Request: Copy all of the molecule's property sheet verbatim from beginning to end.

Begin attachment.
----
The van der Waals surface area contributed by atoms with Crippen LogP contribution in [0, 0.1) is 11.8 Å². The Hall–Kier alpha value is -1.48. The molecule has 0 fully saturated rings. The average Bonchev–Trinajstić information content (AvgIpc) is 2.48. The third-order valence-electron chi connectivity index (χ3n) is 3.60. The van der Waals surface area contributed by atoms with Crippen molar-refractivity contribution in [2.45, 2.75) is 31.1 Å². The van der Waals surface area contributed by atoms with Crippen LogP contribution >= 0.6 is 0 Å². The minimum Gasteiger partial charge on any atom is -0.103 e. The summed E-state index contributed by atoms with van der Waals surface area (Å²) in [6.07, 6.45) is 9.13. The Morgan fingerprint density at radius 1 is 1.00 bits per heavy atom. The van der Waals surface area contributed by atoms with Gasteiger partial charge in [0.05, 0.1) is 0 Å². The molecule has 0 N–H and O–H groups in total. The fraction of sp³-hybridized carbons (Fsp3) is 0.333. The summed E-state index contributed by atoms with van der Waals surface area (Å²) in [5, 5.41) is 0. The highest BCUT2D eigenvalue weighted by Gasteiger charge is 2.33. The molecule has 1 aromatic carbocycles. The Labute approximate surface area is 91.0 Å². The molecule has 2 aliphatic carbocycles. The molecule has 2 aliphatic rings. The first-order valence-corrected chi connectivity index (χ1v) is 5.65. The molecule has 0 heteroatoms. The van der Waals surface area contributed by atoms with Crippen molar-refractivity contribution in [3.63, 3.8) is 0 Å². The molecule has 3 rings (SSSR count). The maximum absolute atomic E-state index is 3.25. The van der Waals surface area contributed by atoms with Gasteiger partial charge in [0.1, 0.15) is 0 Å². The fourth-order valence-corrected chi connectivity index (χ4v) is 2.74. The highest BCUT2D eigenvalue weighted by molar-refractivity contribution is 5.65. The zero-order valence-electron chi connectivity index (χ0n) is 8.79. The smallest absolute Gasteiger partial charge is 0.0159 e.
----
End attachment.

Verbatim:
The van der Waals surface area contributed by atoms with Crippen LogP contribution in [0, 0.1) is 11.8 Å². The Hall–Kier alpha value is -1.48. The molecule has 0 fully saturated rings. The average Bonchev–Trinajstić information content (AvgIpc) is 2.48. The third-order valence-electron chi connectivity index (χ3n) is 3.60. The van der Waals surface area contributed by atoms with Crippen molar-refractivity contribution in [2.45, 2.75) is 31.1 Å². The van der Waals surface area contributed by atoms with Crippen LogP contribution >= 0.6 is 0 Å². The minimum Gasteiger partial charge on any atom is -0.103 e. The summed E-state index contributed by atoms with van der Waals surface area (Å²) in [6.07, 6.45) is 9.13. The Morgan fingerprint density at radius 1 is 1.00 bits per heavy atom. The van der Waals surface area contributed by atoms with Gasteiger partial charge in [0.05, 0.1) is 0 Å². The molecule has 0 N–H and O–H groups in total. The fraction of sp³-hybridized carbons (Fsp3) is 0.333. The summed E-state index contributed by atoms with van der Waals surface area (Å²) in [5, 5.41) is 0. The highest BCUT2D eigenvalue weighted by Gasteiger charge is 2.33. The molecule has 1 aromatic carbocycles. The Labute approximate surface area is 91.0 Å². The molecule has 2 aliphatic carbocycles. The molecule has 2 aliphatic rings. The first-order valence-corrected chi connectivity index (χ1v) is 5.65. The molecule has 0 heteroatoms. The van der Waals surface area contributed by atoms with Crippen molar-refractivity contribution in [3.63, 3.8) is 0 Å². The molecule has 3 rings (SSSR count). The maximum absolute atomic E-state index is 3.25. The van der Waals surface area contributed by atoms with Gasteiger partial charge in [0.1, 0.15) is 0 Å². The fourth-order valence-corrected chi connectivity index (χ4v) is 2.74. The highest BCUT2D eigenvalue weighted by molar-refractivity contribution is 5.65. The zero-order valence-electron chi connectivity index (χ0n) is 8.79. The smallest absolute Gasteiger partial charge is 0.0159 e.